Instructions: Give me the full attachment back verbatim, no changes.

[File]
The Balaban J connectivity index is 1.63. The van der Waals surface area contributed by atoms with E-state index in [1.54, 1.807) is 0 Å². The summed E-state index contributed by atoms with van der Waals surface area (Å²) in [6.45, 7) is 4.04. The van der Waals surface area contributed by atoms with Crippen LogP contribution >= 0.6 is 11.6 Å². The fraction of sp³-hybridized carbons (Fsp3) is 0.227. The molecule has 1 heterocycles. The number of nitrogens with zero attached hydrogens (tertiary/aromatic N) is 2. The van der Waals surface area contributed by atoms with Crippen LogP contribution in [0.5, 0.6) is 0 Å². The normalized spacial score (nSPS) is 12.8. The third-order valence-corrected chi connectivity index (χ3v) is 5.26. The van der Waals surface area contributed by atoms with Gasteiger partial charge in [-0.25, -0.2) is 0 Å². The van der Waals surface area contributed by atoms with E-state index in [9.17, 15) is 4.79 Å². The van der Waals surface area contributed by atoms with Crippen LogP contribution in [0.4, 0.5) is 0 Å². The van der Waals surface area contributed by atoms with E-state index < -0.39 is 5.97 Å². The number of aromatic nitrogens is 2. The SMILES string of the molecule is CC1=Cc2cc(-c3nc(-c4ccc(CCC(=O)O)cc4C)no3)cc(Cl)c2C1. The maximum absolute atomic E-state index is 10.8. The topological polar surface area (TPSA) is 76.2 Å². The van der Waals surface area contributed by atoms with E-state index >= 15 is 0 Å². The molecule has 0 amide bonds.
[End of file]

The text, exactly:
The Balaban J connectivity index is 1.63. The van der Waals surface area contributed by atoms with E-state index in [1.54, 1.807) is 0 Å². The summed E-state index contributed by atoms with van der Waals surface area (Å²) in [6.45, 7) is 4.04. The van der Waals surface area contributed by atoms with Crippen LogP contribution >= 0.6 is 11.6 Å². The fraction of sp³-hybridized carbons (Fsp3) is 0.227. The molecule has 1 heterocycles. The number of nitrogens with zero attached hydrogens (tertiary/aromatic N) is 2. The van der Waals surface area contributed by atoms with Crippen LogP contribution in [0.5, 0.6) is 0 Å². The normalized spacial score (nSPS) is 12.8. The third-order valence-corrected chi connectivity index (χ3v) is 5.26. The van der Waals surface area contributed by atoms with Gasteiger partial charge in [-0.25, -0.2) is 0 Å². The van der Waals surface area contributed by atoms with E-state index in [9.17, 15) is 4.79 Å². The van der Waals surface area contributed by atoms with Crippen LogP contribution in [0.4, 0.5) is 0 Å². The van der Waals surface area contributed by atoms with E-state index < -0.39 is 5.97 Å². The number of aromatic nitrogens is 2. The SMILES string of the molecule is CC1=Cc2cc(-c3nc(-c4ccc(CCC(=O)O)cc4C)no3)cc(Cl)c2C1. The maximum absolute atomic E-state index is 10.8. The topological polar surface area (TPSA) is 76.2 Å². The van der Waals surface area contributed by atoms with E-state index >= 15 is 0 Å². The molecule has 0 amide bonds.